There are many all-grain brewing equipment manufacturers and lots of equipment for brewing beer on the market. If you buy quality, it is expensive. People are spoiled for choice if they know what they are doing. Herein lies the problem - you need to know what you are doing! Short of learning from an expert or enrolling in beer school, it takes time, trial and error, and lots of learning to work out the best way for brewing beer from grains.

The innovation of the Grainfather is that it is a highly affordable, all-in-one system, for producing an excellent quality wort that you can ferment in the ways you prefer. It also drastically reduces your learning time and eliminates many costly brewing mistakes.

The one-pot brew system may not even be the most innovative around because there's been many that copied the approach and tried to improve on it. Some may also claim that not even Grainfather can be credited for coming up with the approach, although Kiwi's have been known for their innovation in all kinds of industries.

What struck us about the Grainfather is the innovation that Bevie put into the control of the brewing process. The smarts are in the software, not the pot! It offers the ability to a brewer to dial in an exact recipe and then execute it flawlessly, with a built-in controller, and the help of a mobile app on their phone or iPad.

Good brewing's foundation is precision and repeatability. Couple this with good ingredients, great water, and perfect fermentation, and you are on your way to consistently delicious craft-style beer and the envy of the neighbourhood. Not only do you get to execute the brewing tasks flawlessly, but you can also collaborate with other users, all over the world, on recipes and outcomes so that you have a massive database of brewing information on hand for your perfect beer. It gives new meaning to brewing with your mates!

Apparently, Bevie also has an answer for fermenting and serving your beer and provides you with another shortcut by having portion perfect fresh ingredient packs ready for a variety of standard brews. That is a story for another time.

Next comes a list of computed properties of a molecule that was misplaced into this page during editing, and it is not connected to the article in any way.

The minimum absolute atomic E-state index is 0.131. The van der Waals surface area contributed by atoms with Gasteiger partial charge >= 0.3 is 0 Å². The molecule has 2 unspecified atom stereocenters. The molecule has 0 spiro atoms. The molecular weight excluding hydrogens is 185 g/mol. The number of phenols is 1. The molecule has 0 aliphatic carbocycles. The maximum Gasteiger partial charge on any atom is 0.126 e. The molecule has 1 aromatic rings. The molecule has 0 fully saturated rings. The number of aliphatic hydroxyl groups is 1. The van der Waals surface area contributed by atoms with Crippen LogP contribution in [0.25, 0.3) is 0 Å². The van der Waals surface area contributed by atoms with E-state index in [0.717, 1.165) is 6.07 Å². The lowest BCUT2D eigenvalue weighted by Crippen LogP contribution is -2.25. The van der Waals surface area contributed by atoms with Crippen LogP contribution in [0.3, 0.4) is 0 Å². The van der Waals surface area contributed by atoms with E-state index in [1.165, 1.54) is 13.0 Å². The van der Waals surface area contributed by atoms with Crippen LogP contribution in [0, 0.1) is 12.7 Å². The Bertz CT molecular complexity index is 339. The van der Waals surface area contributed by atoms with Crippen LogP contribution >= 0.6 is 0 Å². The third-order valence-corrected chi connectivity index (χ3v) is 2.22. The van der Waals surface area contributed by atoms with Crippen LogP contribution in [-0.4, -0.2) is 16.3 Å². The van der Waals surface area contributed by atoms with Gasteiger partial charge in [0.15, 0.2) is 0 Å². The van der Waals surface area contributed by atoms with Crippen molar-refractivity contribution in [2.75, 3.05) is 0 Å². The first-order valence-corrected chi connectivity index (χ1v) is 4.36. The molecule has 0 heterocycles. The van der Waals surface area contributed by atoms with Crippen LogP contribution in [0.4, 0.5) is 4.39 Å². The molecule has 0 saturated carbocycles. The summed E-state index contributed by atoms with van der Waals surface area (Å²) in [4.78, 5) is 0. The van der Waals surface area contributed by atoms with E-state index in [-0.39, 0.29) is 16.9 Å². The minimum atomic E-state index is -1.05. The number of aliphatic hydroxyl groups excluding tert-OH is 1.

The brewing process is getting hacked. People are now liberated to brew their own craft quality beer consistently from grains with simple equipment and software that not only dramatically reduces the learning curve but assist in controlling the quality of the execution.

I don't want my beer to be made for me. If I did, I will just go and buy it from the next brewery or liquor store. I want to make my own beer, simply, affordably, consistently, and deliciously from available ingredients. That is what true beer liberation is about.

There are no gimmicks with the Grainfather offering a "one-push button dark magic beer brewing box". It is old-fashion grain brewing done right. They should have called it the "BigBrother" of beer. The whole solution comes in under $1,000 with free support and an ever growing database of brewing/distilling knowledge and beer recipes. It allows you to make a batch of 23 litres of beer with the ingredients of your choice.

Herein lies the problem. We want to brew more during the few weekly hours we can dedicate to this delicious hobby. Apparently, Bevie is working on a system that can do three times the volume of the existing Grainfather, and it will likely still be an electric system you can use in your shed. Yeehaaa!

The Two Cowboys has been on a journey for the last three years to liberate our beer. Bevie is giving us another option with the Grainfather to get closer to drinking what we make ourselves. We cannot wait to tell you what more they have installed for average people like us, on our beer and do-it-yourself journey.

Brewing Cowboy

We earn our livelihood by producing great content and supporting inspiring people, businesses, and communities. Please book us here so we can tell your story too.


Smart Pot! 

One Pot

Learning Fast!

Wednesday, May 1, 2019

Hot Chefs, Cool Beats, and a Good Cause with Alberta Pork in Edmonton, Alberta, Canada

Ode to The Chef

"My happiest place is when I am "in-the-moment". The world can go by when I am in the kitchen. Cooking makes me whole. It is my passion and purpose. It is what I am and what I do.